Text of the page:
MIXED BAG FROM NEW POST/ABC POLL…. A new Washington Post-ABC News poll offers a lot of data on public attitudes on health care reform, with some of the results more encouraging than others. As the Post‘s article noted, opposition to Democratic proposals has “eased somewhat” and enthusiasm gap between supporters and opponents of reform “has also begun to close.”

It’s obvious which of the numbers will generate the most interest. Asked whether they support or oppose the reform plan advocated by Democrats, 46% favor the proposals, 48% do not. Those results have improved a little since August. The same poll asked respondents about their support for “having the government create a new health insurance plan to compete with private health insurance plans.” A 55% majority support the public option, which is also up slightly from August.

But there’s a catch. The poll asked, “Say health care reform does NOT include the option of a government-sponsored health plan — in that case would you support or oppose the rest of the proposed changes to the health care system being developed by (Congress) and (the Obama administration)?” At that point, support for reform goes up, from 46% to 50%. In other words, people like the public option idea, but they’ll like health care reform more if it doesn’t have the provision.

How’d this happen? Kevin Drum offers an explanation.

The answer, of course, is simple: a small number of people who oppose the plan are willing to support it if you remove the public option. At the same time, supporters of the public plan are mostly pretty luekwarm. Sure, they like the idea of a public option, but if you remove it they still support reform. Apparently, most supporters really don’t care one way or another.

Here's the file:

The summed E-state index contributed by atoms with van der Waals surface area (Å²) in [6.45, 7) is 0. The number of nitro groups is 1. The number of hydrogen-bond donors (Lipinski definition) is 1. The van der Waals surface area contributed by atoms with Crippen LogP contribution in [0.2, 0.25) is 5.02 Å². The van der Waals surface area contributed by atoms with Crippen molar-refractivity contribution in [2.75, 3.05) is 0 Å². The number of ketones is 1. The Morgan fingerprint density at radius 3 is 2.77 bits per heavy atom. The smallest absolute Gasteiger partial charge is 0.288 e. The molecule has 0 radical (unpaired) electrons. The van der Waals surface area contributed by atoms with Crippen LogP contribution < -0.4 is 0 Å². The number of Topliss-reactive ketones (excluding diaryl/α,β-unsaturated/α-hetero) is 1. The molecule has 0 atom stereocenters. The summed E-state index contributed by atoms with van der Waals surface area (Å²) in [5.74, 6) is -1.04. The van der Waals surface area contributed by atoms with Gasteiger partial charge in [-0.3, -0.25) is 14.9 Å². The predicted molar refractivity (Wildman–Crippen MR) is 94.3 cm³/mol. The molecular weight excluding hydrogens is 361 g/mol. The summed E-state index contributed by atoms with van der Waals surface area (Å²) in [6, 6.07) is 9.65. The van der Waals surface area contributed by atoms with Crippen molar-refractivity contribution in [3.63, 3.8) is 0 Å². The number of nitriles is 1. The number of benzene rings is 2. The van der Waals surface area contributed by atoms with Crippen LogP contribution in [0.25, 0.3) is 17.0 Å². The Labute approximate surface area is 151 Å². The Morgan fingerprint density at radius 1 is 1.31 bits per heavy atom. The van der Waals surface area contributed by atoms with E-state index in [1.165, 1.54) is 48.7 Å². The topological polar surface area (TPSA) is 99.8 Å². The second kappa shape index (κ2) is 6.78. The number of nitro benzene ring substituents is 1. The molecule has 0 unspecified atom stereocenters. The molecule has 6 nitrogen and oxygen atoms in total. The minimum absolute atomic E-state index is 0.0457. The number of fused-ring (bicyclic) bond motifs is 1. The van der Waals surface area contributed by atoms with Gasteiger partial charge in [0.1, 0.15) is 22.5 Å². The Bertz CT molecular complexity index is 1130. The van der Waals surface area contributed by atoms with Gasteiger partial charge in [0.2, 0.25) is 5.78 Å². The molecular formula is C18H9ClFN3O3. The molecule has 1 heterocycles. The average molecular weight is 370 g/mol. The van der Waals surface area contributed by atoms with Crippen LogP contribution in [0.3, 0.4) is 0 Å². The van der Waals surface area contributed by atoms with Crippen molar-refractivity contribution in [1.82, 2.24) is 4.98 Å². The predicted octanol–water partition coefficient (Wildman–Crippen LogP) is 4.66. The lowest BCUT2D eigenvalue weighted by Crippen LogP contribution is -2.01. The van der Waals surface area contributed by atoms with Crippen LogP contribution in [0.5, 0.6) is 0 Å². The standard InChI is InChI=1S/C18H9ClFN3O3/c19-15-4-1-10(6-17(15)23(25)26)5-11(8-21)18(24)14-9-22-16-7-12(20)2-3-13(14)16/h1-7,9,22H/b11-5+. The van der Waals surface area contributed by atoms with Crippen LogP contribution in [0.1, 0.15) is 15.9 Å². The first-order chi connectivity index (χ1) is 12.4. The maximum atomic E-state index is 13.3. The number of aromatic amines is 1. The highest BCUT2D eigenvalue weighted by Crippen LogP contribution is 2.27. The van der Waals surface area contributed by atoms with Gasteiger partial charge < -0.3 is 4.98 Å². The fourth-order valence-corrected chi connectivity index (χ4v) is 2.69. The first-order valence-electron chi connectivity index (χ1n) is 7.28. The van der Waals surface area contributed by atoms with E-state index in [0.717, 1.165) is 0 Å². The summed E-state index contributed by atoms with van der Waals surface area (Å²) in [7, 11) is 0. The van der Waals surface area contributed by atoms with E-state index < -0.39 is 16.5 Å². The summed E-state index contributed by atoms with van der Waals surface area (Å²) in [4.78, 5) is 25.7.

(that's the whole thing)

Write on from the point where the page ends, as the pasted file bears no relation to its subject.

I guess you can spin this whichever way you want. If you oppose the public option, this poll shows that healthcare reform does indeed have stronger support without it. But if you support the public option, this poll shows that it’s much ado about nothing: removing the option appeases only a tiny number of people. And a solid majority support the public option in the first place.

My guess is that polls like this doom the public option: removing it helps in Congress and apparently does no harm with the public. Nobody goes to the mat for an issue that plays out like that.

On a more encouraging note, Republicans have not convinced the public that government intervention in the market is necessarily evil. The poll asked, “Which comes closer to the way you feel: government reform of the nation’s health care system (is necessary to control costs and expand coverage), or government action on health care (will do more harm than good)?” A 53% support government involvement, which is up a couple of points since August.

Moreover, a 62% majority believe Republicans in Congress are not making “a good faith effort to cooperate with Obama and the Democrats on health care reform.” On the other hand, 50% believe Obama and Dems are reaching out to Republicans in good faith.

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Follow Steve on Twitter @stevebenen. Steve Benen is a producer at MSNBC's The Rachel Maddow Show. He was the principal contributor to the Washington Monthly's Political Animal blog from August 2008 until January 2012.